Abstract

In the past 20 years, there has been a string of exploration successes in newly discovered oil-bearing carbonate reservoirs within the South Oman Ara salt basin. These oil reservoirs are deep (3000–5000 m), encased by salt, and have high reservoir pressure far above the hydrostatic gradient. The crude is light (30–45 API gravity) and contains 5–17% CO2 and 2–6% H2S. Reservoir properties are relatively poor: average porosity varies from 5 to 10%, and permeability varies from one to several tens millidarcy. The primary recovery mechanism is pressure depletion, with low recovery in the range of 4–8%.

Enhanced oil recovery (EOR) by means of immiscible gas injection (GI) was implemented in Field-B in 1993, and miscible gas injection (MGI) was started in Field-Z in 2012. The MGI program is expected to increase the ultimate recovery up to 45%. The main subsurface risks to the performance of the gas injection projects include vertical and areal conformance, gas breakthrough, and reservoir pressure decline. The key objective of the MGI surveillance is to establish residual oil saturation in gas-flooded rock. The key issues and challenges for the surveillance include low porosity, complex drilling operations, well design, and completion.

The well and reservoir surveillance management (WRM) activities included the drilling of a dedicated monitoring well, collection of various pressure measurements, injection of tracers, and acquisition of advanced openhole and casedhole data, which included nuclear magnetic resonance (NMR), pulsed neutron logging (PNC), and production logging (PL). The primary focus of this active WRM plan is to monitor the performance of the GI and MGI. The plan has been successfully implemented.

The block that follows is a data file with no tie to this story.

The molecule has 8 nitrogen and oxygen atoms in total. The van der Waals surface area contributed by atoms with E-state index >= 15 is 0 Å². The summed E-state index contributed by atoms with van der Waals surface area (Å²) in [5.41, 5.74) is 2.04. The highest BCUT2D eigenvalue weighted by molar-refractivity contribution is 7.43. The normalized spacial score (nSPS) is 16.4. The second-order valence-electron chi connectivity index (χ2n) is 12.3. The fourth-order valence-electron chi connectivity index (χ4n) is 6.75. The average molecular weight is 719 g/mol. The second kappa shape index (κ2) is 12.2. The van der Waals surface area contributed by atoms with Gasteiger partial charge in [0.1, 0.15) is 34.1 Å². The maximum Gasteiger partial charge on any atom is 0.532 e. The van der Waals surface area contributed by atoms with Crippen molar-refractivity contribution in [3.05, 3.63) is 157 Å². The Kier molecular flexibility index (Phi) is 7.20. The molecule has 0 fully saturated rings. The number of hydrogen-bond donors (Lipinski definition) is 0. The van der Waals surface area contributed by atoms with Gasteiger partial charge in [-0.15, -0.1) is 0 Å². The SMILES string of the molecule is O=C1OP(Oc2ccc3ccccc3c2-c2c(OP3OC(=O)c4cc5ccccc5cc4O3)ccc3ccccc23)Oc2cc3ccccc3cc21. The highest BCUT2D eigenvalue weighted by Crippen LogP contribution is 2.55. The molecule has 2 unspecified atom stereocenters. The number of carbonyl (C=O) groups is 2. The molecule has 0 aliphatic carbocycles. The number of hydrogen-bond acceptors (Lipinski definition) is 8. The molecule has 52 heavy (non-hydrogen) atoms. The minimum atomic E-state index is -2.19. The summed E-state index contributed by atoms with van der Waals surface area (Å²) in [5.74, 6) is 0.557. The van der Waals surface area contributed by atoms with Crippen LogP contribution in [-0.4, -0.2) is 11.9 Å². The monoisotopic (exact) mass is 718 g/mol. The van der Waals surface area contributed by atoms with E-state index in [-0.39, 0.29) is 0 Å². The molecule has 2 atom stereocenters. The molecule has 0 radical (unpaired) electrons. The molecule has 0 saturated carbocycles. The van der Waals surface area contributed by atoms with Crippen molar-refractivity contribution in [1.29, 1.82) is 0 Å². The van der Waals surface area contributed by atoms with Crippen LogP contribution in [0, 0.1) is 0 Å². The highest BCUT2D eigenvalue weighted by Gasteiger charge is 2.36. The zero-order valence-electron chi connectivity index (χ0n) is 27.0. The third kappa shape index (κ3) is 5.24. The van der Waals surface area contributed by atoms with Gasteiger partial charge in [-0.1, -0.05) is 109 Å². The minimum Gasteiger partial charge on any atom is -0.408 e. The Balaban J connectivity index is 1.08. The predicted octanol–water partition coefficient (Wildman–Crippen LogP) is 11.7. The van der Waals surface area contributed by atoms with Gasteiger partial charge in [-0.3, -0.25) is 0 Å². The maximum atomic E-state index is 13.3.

We present examples of reservoir surveillance data, such as the molecular diffusion-sensitive NMR and enhanced PNC data acquired in Field-B and Field-Z. The objectives of these measurements are to monitor the current oil saturation and detect and evaluate gas breakthrough. The static downhole pressure survey and formation pressure measurements were collected in newly-drilled infill wells. The PL and tracer survey data effectively provided information about gas breakthrough intervals and enhanced the understanding of the impact of vertical and lateral heterogeneity. This data is also useful for planning gas shutoff when the breakthrough is detected.

The applied surveillance strategy supports Field-Z and Field-B gas injection performance. The strategy can potentially benefit other analogue fields undergoing similar development options to reduce subsurface risks, proactively recognize problems, and devise effective mitigation actions.

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